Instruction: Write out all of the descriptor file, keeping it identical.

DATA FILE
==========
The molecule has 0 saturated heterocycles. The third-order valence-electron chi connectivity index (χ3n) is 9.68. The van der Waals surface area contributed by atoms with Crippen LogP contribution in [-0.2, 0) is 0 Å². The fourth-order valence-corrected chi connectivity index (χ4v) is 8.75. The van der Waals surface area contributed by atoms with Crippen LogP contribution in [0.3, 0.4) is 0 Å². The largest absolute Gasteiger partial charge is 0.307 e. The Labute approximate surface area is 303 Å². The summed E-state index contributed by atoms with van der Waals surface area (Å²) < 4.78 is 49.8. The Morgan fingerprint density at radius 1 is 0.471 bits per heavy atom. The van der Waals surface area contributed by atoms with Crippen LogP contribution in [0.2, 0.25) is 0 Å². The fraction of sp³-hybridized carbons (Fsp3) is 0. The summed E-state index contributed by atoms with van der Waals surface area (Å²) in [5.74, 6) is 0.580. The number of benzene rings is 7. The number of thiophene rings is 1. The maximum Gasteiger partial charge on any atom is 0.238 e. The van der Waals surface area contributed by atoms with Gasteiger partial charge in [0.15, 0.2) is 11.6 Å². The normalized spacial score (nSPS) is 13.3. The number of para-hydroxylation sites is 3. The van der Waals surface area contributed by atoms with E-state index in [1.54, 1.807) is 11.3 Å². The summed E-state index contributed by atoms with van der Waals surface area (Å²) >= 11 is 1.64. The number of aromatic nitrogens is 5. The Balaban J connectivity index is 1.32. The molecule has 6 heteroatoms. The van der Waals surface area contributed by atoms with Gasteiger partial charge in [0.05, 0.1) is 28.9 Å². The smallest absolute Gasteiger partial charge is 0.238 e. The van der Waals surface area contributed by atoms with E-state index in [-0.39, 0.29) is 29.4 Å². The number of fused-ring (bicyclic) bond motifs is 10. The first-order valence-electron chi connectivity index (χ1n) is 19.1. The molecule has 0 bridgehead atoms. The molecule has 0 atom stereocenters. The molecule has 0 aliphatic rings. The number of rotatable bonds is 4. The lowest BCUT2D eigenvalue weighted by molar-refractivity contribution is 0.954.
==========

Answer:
The molecule has 0 saturated heterocycles. The third-order valence-electron chi connectivity index (χ3n) is 9.68. The van der Waals surface area contributed by atoms with Crippen LogP contribution in [-0.2, 0) is 0 Å². The fourth-order valence-corrected chi connectivity index (χ4v) is 8.75. The van der Waals surface area contributed by atoms with Crippen LogP contribution in [0.3, 0.4) is 0 Å². The largest absolute Gasteiger partial charge is 0.307 e. The Labute approximate surface area is 303 Å². The summed E-state index contributed by atoms with van der Waals surface area (Å²) < 4.78 is 49.8. The Morgan fingerprint density at radius 1 is 0.471 bits per heavy atom. The van der Waals surface area contributed by atoms with Crippen LogP contribution in [0.2, 0.25) is 0 Å². The fraction of sp³-hybridized carbons (Fsp3) is 0. The summed E-state index contributed by atoms with van der Waals surface area (Å²) in [5.74, 6) is 0.580. The number of benzene rings is 7. The number of thiophene rings is 1. The maximum Gasteiger partial charge on any atom is 0.238 e. The van der Waals surface area contributed by atoms with Gasteiger partial charge in [0.15, 0.2) is 11.6 Å². The normalized spacial score (nSPS) is 13.3. The number of para-hydroxylation sites is 3. The van der Waals surface area contributed by atoms with E-state index in [1.54, 1.807) is 11.3 Å². The summed E-state index contributed by atoms with van der Waals surface area (Å²) >= 11 is 1.64. The number of aromatic nitrogens is 5. The Balaban J connectivity index is 1.32. The molecule has 6 heteroatoms. The van der Waals surface area contributed by atoms with Gasteiger partial charge in [0.05, 0.1) is 28.9 Å². The smallest absolute Gasteiger partial charge is 0.238 e. The van der Waals surface area contributed by atoms with E-state index in [-0.39, 0.29) is 29.4 Å². The number of fused-ring (bicyclic) bond motifs is 10. The first-order valence-electron chi connectivity index (χ1n) is 19.1. The molecule has 0 bridgehead atoms. The molecule has 0 atom stereocenters. The molecule has 0 aliphatic rings. The number of rotatable bonds is 4. The lowest BCUT2D eigenvalue weighted by molar-refractivity contribution is 0.954.